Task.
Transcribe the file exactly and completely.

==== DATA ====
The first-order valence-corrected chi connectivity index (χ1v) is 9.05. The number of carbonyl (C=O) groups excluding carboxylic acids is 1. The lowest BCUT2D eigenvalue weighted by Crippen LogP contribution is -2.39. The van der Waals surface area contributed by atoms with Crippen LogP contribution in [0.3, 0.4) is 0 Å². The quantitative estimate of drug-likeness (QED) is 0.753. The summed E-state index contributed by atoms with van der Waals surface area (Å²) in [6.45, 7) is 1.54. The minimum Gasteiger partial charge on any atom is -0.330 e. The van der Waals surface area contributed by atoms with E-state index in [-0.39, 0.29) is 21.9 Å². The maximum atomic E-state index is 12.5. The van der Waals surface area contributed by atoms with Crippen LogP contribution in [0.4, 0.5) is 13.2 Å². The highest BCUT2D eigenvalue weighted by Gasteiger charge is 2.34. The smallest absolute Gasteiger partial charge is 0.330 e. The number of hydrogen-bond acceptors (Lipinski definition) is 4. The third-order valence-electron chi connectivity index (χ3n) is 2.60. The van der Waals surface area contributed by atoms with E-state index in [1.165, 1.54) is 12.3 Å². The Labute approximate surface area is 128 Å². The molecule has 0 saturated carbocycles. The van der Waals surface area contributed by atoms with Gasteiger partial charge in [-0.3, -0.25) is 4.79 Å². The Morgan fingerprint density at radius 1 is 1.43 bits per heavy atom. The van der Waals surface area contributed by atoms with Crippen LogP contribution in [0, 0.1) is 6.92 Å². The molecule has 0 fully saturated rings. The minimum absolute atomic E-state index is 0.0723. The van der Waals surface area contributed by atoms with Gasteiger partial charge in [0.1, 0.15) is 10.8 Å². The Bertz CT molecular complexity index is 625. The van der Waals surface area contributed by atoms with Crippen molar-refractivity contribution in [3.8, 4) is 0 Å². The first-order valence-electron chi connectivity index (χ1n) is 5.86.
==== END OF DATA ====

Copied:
The first-order valence-corrected chi connectivity index (χ1v) is 9.05. The number of carbonyl (C=O) groups excluding carboxylic acids is 1. The lowest BCUT2D eigenvalue weighted by Crippen LogP contribution is -2.39. The van der Waals surface area contributed by atoms with Crippen LogP contribution in [0.3, 0.4) is 0 Å². The quantitative estimate of drug-likeness (QED) is 0.753. The summed E-state index contributed by atoms with van der Waals surface area (Å²) in [6.45, 7) is 1.54. The minimum Gasteiger partial charge on any atom is -0.330 e. The van der Waals surface area contributed by atoms with E-state index in [-0.39, 0.29) is 21.9 Å². The maximum atomic E-state index is 12.5. The van der Waals surface area contributed by atoms with Crippen LogP contribution in [0.4, 0.5) is 13.2 Å². The highest BCUT2D eigenvalue weighted by Gasteiger charge is 2.34. The smallest absolute Gasteiger partial charge is 0.330 e. The number of hydrogen-bond acceptors (Lipinski definition) is 4. The third-order valence-electron chi connectivity index (χ3n) is 2.60. The van der Waals surface area contributed by atoms with E-state index in [1.165, 1.54) is 12.3 Å². The Labute approximate surface area is 128 Å². The molecule has 0 saturated carbocycles. The van der Waals surface area contributed by atoms with Gasteiger partial charge in [-0.3, -0.25) is 4.79 Å². The Morgan fingerprint density at radius 1 is 1.43 bits per heavy atom. The van der Waals surface area contributed by atoms with Crippen LogP contribution in [0, 0.1) is 6.92 Å². The molecule has 0 fully saturated rings. The minimum absolute atomic E-state index is 0.0723. The van der Waals surface area contributed by atoms with Gasteiger partial charge in [0.1, 0.15) is 10.8 Å². The Bertz CT molecular complexity index is 625. The van der Waals surface area contributed by atoms with Crippen molar-refractivity contribution in [3.8, 4) is 0 Å². The first-order valence-electron chi connectivity index (χ1n) is 5.86.